Sunday, March 11, 2012

An Armenian Engagement party

Recently I went to an Armenian engagement party. The first that I have ever been to. Manya and Gayane, teachers at my school, were throwing the party for there brother. My counterpart and I arrived a bit early to the party and played with Gayane's babies as they set up for the party. Manya's mother makes the best gata in all of Armenia, really, and kept insisting that I eat some, and I happily obliged, no wonder I have gained so much weight in this country!!!

When school was finished the rest of the teacher's from our school joined us at the house and we all sat down for a delicious and typical Armenian feast... there was just one problem, where were the bride and the groom?? No one seemed to mind that they had no showed up. We ate and drank toasts in their honor, but not once did anyone mention when they would come, or if they would come. Finally after we had been at the party for half an hour the groom came. He took a shot with us and then retired to the kitchen. We continued to eat in Armenian fashion until the bride came in. Now the bride had no relations to any of us at the party. We all in fact were only friends with the groom's sisters, but we made a seat for at the table, filled her plate with food and made toasts to her. I sat and watched her and couldn't help but to think of how strange she felt or how out of place. Here she was at her very own engagement party, without a single friend of her own. Her groom to be in the kitchen with his father, and strangers on each side of her. Her presence merely as a figure head, a sort of doll to be admired but nothing more. Soon the teachers began to dance, as the teachers at my school always do, and they demanded that she join them, and she did very timidly. As I watched, I tried to imagine what she was feeling. Was she nervous? Did she wish her groom would come and rescue her from a room full of strangers, as I most certainly would had I been her? Her face was blank and hard to read, but luckily it was explained to me that there are many engagement parties that a bride and groom go to, some will be with her relatives and friends, and some with his. I have been to 4 or 5 weddings here and I still can't get over how little the bride has to do with everything. How little attention she garners, and how much the family takes. It seems to me that Armenian weddings, are in the most part about the grooms family and have very little to do with the couple themselves. I can't help but to compare it with American weddings where attention is lavished on the bride, and everything tells a story of the couples love. There are many Armenian traditions that I love, but the more I learn about the weddings here, the sadder I feel for the bride. Just once I would like to go to an Armenian wedding where the bride smiles as if it is the best day of her life and she is truly happy. Just once I want to see her family happy and crying tears of happiness not sadness. Just once I want to feel as if the couple is so in love that they can't live without each other. I know that there are many weddings here where that is the case, I just haven't seen one yet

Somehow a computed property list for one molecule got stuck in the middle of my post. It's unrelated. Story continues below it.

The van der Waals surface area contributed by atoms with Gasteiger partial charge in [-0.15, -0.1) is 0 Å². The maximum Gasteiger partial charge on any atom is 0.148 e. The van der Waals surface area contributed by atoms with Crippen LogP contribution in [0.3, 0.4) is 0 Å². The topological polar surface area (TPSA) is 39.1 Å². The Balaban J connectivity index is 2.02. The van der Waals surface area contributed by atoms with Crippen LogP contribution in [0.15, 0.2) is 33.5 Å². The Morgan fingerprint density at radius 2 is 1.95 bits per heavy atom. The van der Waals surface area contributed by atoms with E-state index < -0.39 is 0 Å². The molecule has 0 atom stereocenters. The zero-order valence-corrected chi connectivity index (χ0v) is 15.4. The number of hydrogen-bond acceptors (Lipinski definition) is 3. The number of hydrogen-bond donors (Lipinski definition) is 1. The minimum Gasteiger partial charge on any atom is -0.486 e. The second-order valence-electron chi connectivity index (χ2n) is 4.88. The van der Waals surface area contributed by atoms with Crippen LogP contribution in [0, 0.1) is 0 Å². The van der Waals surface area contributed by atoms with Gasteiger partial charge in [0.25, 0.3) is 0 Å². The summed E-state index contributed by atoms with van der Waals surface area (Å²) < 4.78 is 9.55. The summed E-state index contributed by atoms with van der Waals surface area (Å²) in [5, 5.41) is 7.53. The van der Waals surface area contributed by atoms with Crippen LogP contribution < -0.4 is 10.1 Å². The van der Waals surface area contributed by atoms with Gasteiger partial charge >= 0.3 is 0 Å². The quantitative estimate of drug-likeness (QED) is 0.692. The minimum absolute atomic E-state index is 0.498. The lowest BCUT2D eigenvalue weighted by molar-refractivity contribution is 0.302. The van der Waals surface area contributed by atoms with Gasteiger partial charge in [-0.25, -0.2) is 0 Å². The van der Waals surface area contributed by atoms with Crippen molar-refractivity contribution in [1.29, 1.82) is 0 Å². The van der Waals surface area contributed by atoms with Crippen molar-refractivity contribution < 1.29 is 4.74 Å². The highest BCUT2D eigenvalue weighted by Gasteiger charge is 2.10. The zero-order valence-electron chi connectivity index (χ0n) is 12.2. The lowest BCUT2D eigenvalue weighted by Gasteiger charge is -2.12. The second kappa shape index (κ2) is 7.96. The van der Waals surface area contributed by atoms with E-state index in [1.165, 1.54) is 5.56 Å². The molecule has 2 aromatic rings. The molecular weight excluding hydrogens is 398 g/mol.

1 comment:

  1. A great addition to the party tools are glass straws!